For example, it’s possible for Baritones to hit some notes from the Tenor range. There is some overlap between each classification depending on the singer and their skill and training. 

 These are the singer categories and their ranges according to Yale’s music records:

  1. Bass: F2 – E4
  2. Baritone: A2 – F4
  3. Tenor: roughly C3 – A4
  4. Alto: G3 – E5
  5. Contralto: F3 – D5
  6. Mezzo-soprano: A3 – F#5
  7. Soprano: C4 – A5

To find your singer classification use a piano and start playing C3 in half step increases and sing along up until you cannot comfortably match the notes. The same process can be used for singing down to lower notes. Then check what your lowest and your highest comfortable notes are and what vocal range classification they fall under. 

Take in consideration the fact that your vocal training will have some influence here.

For example, you might think that you can’t comfortably sing high notes but it might be because you have not trained your head voice, which allows you to sing higher notes more easily. 

So it might not be that you can’t do it because your voice doesn’t allow it, but rather because you haven’t trained to unlock and use the full vocal range that is available to you. 

Finding Vocal Sweet Spots

When it comes to sweet spots this is going to depend a lot on each individual singer. Everyone has their own voice, and each voice can have its own sweet spot. 

So two singers might be able to hit the same note but one might sound more pleasant than the other because their voices are different. 

It’s important to check specifically what keys bring out the sweet spots in your singer’s voice and keep in mind how it matches the genre. A Jazz singer might need to have a smooth voice that can go low at times, while an 80s hair metal singer might need a harsher, high pitched voice to match the genre.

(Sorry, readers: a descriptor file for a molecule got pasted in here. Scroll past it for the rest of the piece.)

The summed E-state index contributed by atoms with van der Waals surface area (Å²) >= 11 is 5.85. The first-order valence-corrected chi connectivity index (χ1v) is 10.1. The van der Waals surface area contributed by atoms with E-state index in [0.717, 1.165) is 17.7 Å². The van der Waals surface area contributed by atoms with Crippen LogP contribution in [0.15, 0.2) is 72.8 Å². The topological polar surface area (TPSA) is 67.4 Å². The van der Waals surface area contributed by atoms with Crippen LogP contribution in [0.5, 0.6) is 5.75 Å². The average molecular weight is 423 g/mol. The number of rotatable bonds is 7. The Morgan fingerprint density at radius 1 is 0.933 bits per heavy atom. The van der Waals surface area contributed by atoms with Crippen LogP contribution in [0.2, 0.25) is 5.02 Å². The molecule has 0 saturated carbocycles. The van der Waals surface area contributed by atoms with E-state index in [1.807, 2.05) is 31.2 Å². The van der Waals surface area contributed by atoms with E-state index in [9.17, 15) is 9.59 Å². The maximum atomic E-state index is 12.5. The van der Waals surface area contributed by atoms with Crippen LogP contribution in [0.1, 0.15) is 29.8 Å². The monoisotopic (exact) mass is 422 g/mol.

Use a guitar capo to find vocal sweet spots: If you play guitar the easiest way to look for sweet spots in your voice is with a guitar Capo. Just play your song and sing, then slide the capo up or down to different frets and sing it again in each key. You’ll notice some will be easier to sing and sound more pleasant than others with your specific voice. 

Song Specific: What are the Lowest and Highest Notes in Each Specific Song?

Keep in mind that although your singer’s range might not let them sing very high or low, it is possible to have a song in a high or low key if the vocal melody stays within your singer’s range. 

For that reason the best key for your song will also be specific to each song and the range of the vocal melody. 

Check what the highest and lowest notes are in the main melody. If it’s within your singer’s range and it hits their vocal sweet spots then you’re good to go. 

How to Change the Keys of Your Song

The two easiest ways to change the key of your song on guitar are to use a guitar capo, or to lower the tuning of your guitar. 

If your song uses barre chords you can use the Circle of Fifths to check what the roman numeral sequence of chords is and change the note you’re using as the Root or Tonic chord. 

If that second part sounds like I just gave you a recipe in a foreign language, check out this recent article which might help How to Use the Circle of Fifths for Songwriting.

Wrapping it up

Picking the best key for your song can make a huge difference. I’ve had songs before that I thought were good but still lacked something because the vocals just didn’t pop like I wanted them to. 

It wasn’t until a vocal coach had me try changing to a higher key with a capo that I realized the problem was that it was too low to sound its best with my specific voice. 

So it’s important to pay attention to how your voice sits in the key of the song. Don’t forget about how the instrumental hooks sound and whether or not the instruments you are using sit well in the key to get the best sound out of them.